In the first of this series, we look at how the way we work and the type of work on offer is changing the face of employment in the UK. In the following two blogs we will look more closely at the gig economy and at how HR professionals will need to adapt to keep up with the rapidly changing world of employment.
Changing face of employment
The world of work is changing at an amazing rate. Unless you had your finger on the pulse of technological developments, you were unlikely to have known 10 years ago that ‘social media expert’ would be a job title – or that it would be possible to take a qualification in Games Design at your local college!
And who could have forecast that the founder of Games Workshop would help to revamp the computing curriculum, and be planning to open two new free schools that will specialise in computer science, technology and the arts? In a few years, these new-look schools will be sending candidates through the doors for interviews – and they will have quite a different skill set from this generation.
Not only are the jobs changing but the way we are actually employed is altering too – the ‘gig economy’ sees many people taking up temporary positions as a matter of course and companies using independent or freelance staff for short-term contracts. It’s predicted that by 2030, millennials will be managing teams of people aged from 17 to 70 – all working in different ways. Many will work remotely and most will be on highly individualised contracts. An interesting proposition for the HR department!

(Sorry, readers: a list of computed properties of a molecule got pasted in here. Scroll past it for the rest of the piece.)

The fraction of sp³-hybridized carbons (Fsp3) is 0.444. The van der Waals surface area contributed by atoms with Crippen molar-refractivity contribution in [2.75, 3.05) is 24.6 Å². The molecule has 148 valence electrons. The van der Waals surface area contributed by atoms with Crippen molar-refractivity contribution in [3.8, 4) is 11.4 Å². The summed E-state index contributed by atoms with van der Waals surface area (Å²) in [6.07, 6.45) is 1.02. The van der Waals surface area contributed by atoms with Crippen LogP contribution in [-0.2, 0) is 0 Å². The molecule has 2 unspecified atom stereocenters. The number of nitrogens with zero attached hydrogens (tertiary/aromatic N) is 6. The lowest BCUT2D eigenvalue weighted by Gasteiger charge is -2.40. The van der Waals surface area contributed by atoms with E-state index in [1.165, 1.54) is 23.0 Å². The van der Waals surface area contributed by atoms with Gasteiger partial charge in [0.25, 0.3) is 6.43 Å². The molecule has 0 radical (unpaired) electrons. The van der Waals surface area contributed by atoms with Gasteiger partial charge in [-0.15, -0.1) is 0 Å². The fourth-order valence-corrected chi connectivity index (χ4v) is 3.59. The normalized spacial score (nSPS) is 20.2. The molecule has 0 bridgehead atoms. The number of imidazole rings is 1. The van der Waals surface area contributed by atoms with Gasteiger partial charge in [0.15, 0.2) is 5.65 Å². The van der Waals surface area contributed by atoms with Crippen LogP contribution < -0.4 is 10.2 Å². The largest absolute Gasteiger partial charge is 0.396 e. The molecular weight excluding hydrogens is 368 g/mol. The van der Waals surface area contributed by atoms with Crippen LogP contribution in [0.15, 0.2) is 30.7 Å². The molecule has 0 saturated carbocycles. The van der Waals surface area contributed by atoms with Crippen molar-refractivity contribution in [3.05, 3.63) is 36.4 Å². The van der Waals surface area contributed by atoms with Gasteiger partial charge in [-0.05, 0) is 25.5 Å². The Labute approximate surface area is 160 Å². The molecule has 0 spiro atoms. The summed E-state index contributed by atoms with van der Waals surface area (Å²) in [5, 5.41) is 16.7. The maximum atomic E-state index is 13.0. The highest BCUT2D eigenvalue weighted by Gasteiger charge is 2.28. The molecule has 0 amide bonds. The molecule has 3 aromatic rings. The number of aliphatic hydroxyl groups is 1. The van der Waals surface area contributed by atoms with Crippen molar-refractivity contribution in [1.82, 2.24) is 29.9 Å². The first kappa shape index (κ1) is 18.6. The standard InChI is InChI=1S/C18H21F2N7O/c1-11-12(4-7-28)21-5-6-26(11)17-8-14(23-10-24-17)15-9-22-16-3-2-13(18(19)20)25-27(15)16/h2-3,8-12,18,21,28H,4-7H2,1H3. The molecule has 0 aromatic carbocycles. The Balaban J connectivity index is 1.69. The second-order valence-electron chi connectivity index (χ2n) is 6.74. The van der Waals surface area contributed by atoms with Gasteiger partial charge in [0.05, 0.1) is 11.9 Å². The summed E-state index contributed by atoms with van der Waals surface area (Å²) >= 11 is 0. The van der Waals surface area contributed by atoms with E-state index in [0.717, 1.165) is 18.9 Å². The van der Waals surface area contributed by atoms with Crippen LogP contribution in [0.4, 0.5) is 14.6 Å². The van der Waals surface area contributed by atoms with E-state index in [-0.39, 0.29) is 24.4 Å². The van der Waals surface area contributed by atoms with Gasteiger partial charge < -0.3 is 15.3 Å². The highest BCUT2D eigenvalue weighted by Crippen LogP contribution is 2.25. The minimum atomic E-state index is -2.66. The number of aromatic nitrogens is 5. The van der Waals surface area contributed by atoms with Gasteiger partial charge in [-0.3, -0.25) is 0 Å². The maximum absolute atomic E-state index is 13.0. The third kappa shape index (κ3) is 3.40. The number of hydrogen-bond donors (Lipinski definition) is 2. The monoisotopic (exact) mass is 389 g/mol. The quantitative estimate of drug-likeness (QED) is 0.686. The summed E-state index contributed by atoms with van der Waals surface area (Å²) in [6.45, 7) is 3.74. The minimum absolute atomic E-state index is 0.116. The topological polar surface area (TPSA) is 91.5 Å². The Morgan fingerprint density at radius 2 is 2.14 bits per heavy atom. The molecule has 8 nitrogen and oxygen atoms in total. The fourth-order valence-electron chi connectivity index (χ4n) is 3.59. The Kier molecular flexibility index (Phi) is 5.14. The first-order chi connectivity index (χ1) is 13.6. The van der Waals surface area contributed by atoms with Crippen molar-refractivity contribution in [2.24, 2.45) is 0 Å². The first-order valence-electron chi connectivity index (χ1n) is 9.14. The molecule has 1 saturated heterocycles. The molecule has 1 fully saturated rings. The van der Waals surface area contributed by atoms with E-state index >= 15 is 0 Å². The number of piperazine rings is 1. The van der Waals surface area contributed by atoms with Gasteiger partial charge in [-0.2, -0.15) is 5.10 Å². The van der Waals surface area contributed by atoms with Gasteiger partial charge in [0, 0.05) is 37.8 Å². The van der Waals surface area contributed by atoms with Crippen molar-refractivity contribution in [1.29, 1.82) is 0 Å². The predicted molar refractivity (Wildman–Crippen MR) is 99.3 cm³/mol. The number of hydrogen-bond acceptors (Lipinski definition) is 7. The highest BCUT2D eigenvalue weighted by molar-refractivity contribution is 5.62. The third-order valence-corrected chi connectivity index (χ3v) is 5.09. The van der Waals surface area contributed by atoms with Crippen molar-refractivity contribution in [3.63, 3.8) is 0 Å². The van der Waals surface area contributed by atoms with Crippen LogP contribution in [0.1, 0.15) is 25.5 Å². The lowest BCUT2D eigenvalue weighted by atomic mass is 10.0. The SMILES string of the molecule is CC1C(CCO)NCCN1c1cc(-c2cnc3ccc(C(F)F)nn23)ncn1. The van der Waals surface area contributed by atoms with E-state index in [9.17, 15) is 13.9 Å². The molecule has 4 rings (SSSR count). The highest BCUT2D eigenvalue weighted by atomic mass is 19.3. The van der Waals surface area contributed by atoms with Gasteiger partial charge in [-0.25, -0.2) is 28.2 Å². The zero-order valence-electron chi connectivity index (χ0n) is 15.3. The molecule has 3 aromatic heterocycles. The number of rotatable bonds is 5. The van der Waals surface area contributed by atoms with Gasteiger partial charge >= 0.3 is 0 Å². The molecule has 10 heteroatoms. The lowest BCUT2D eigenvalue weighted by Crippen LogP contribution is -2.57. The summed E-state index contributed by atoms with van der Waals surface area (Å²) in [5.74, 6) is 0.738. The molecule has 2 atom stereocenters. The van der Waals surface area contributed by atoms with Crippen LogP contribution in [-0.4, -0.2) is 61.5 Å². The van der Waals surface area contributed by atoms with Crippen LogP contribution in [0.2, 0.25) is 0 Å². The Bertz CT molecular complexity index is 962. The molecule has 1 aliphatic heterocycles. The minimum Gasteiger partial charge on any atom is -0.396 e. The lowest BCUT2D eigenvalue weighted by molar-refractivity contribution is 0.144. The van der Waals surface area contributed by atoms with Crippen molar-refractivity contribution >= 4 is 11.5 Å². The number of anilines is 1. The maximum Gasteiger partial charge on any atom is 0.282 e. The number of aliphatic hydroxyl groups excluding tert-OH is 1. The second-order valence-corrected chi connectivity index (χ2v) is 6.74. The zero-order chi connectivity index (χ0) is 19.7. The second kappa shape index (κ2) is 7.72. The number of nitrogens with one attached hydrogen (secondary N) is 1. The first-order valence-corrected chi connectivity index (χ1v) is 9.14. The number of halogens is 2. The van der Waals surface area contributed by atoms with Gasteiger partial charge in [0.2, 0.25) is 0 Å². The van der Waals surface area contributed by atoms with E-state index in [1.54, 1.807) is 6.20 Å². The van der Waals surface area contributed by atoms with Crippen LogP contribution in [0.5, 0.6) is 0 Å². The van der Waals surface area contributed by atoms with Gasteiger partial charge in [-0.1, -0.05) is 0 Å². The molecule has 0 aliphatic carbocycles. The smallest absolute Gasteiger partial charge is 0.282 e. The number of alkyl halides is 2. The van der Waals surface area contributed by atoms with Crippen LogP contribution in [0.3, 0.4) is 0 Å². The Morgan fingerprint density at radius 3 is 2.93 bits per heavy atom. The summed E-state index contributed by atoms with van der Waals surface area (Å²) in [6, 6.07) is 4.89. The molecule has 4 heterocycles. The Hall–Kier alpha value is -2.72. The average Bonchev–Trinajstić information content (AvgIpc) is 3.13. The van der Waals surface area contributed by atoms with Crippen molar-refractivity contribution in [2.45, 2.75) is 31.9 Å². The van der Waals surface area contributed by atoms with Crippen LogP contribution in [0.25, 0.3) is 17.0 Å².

Many people will start to question if their job will actually exist in another 15 years, as the gig economy is fast-growing – with a study by Intuit predicting that by 2020, 40% of American workers will be independent contractors. The World Economic Forum, meanwhile, notes that by that time more than 7m jobs – mostly in white-collar and admin roles – could be lost to ‘disruptive labour market changes’. It’s a sobering thought.
Both of these developments are going to change the face of HR, as more and more employees are likely to be on short-term contracts. Many will have to face the fact that their chosen career path is likely to disappear and will need to adapt and retrain to continue to have a function in their organisation.
It also means that when recruiting, companies will have to look for employees who are flexible and willing to adapt and evolve as the world of work changes around them.
It is going to be a challenging and yet exciting time in the HR arena. Are you up for the challenge?
Next month: we focus on learning and development in this ever-changing environment.
Embrace HR Limited, based in Aylesbury, Buckinghamshire, helps SMEs who do not have their own HR departments, or those who need HR support from time to time. Please get in touch if you have any questions or require more information on this article by email: firstname.lastname@example.org or phone: 07767 308 717.